I don't know. I guess, for me, it takes something away from the game to realize that the players aren't really playing, well, fair. Sure, you can say "well, they're all doing it, so it's basically fair," but that's not a very convincing argument.

The appeal of professional sports used to be that the people playing were, basically, limited by the same human traits as myself and the rest of the world. To watch sports now, realizing that most of the players are probably all using performance enhancing drugs takes a lot away from the game. At least for me.

Posted by Ryan at 09:51 AM | Comments (1)

December 10, 2004

First Amendment For The Few

Via Shot in the Dark, I came across this little bit of blog bashing spouted forth by one David Paul Kuhn,'s chief political writer. You may remember that CBS not too long ago had a bunch of ankle-biting bloggers come after them for a certain forged memo story. So, they're kinda bitter. The opening paragraph pissed me off immediately:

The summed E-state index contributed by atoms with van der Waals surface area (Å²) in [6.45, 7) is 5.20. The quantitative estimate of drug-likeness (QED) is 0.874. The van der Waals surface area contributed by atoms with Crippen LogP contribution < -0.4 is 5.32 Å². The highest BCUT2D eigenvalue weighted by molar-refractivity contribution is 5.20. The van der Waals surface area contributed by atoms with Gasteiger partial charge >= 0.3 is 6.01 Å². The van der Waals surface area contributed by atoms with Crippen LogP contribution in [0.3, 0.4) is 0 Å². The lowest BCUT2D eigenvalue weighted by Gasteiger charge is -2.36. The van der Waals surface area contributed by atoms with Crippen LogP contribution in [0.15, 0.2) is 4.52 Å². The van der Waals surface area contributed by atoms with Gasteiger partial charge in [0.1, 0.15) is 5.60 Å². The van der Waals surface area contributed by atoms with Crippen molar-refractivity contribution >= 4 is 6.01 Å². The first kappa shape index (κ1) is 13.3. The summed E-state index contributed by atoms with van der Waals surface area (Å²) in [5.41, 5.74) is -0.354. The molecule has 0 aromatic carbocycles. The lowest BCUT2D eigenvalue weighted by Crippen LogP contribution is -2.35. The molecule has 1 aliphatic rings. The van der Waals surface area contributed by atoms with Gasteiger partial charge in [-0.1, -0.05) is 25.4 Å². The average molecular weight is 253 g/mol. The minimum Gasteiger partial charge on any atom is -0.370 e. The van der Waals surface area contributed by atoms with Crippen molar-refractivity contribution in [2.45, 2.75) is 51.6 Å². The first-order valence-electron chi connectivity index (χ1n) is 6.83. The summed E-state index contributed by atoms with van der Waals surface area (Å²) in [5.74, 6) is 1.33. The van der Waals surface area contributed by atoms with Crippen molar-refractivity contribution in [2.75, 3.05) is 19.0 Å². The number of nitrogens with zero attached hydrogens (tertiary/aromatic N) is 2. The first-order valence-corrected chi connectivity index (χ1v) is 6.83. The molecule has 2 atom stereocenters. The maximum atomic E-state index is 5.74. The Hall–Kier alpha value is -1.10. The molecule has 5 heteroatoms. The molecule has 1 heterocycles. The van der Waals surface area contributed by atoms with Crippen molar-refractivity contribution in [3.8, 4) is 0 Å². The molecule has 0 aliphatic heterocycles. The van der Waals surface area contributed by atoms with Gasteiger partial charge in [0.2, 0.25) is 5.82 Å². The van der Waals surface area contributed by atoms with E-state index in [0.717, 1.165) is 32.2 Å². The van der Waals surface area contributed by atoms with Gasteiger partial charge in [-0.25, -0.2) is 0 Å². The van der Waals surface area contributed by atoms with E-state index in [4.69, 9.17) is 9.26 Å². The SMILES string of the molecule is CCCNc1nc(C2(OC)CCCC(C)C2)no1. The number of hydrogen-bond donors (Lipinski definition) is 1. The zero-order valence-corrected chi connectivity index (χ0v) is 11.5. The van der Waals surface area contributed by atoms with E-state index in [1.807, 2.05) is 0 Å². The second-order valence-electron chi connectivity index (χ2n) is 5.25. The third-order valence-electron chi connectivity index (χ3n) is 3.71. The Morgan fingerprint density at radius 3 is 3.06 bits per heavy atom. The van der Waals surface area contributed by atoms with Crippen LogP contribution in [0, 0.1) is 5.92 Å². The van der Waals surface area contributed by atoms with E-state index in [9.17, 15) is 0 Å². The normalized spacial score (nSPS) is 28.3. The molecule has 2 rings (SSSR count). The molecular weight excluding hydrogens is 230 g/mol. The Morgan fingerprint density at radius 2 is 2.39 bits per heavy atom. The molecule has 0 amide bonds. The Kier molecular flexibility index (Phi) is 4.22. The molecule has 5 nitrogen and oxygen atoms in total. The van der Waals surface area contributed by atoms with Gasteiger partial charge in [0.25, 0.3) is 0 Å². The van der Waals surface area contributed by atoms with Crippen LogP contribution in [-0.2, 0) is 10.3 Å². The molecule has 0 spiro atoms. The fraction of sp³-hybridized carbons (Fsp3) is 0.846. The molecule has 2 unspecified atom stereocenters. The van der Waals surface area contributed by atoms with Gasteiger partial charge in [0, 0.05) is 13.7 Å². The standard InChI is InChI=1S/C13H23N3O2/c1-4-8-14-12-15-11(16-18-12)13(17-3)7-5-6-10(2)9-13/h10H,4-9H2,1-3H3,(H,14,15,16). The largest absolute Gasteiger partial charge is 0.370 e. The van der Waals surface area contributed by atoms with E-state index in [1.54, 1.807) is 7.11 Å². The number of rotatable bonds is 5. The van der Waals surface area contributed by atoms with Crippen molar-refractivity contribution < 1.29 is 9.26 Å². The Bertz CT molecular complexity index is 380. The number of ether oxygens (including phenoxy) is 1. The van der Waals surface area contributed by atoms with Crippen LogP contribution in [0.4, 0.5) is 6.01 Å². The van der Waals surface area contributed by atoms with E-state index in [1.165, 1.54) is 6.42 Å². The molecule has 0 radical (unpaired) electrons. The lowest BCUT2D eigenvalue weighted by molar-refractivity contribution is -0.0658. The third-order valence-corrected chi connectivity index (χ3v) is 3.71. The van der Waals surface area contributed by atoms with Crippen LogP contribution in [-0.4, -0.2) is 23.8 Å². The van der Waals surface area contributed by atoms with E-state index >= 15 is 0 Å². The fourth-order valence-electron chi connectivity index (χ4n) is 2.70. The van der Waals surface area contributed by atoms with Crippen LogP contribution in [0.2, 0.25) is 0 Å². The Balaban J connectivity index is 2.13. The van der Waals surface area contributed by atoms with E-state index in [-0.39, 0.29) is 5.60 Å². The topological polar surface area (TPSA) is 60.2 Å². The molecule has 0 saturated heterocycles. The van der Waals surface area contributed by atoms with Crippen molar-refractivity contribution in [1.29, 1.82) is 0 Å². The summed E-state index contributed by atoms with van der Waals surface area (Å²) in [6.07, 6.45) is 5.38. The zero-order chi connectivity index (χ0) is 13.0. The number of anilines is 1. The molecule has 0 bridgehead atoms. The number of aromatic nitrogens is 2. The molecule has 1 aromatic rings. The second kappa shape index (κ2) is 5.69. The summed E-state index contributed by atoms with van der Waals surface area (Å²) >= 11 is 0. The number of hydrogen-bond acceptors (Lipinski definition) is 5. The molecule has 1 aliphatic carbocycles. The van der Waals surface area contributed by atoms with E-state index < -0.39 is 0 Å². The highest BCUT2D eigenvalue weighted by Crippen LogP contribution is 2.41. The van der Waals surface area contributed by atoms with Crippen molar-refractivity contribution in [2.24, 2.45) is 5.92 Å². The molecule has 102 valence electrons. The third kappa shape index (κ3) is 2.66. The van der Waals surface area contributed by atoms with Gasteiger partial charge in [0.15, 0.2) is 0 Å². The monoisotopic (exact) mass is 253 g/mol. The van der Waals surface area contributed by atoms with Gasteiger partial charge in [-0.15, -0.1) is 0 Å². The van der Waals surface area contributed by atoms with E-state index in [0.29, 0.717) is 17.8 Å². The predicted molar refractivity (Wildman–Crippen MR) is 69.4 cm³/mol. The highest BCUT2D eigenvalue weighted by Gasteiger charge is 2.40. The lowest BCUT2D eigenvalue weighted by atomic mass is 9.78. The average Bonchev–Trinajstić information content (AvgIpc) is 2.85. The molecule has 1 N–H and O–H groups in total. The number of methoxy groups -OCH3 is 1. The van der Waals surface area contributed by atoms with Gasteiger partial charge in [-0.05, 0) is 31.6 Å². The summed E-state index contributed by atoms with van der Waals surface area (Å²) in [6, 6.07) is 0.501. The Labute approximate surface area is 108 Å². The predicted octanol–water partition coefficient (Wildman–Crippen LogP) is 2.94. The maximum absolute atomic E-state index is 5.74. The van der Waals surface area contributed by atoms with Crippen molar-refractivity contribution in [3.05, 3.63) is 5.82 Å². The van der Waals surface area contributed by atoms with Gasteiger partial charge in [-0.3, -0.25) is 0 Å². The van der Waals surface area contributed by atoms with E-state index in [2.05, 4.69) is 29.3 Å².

Internet blogs are providing a new and unregulated medium for politically motivated attacks. With the same First Amendment protections as newspapers, blogs are increasingly gaining influence.

I love that one line about newspapers having First Amendment protections. It's true, of course, freedom of the press and all that. But, it seems to forget that the First Amendment also mentions something about freedom of speech, if I recall correctly, and that freedom is extended to ALL Americans.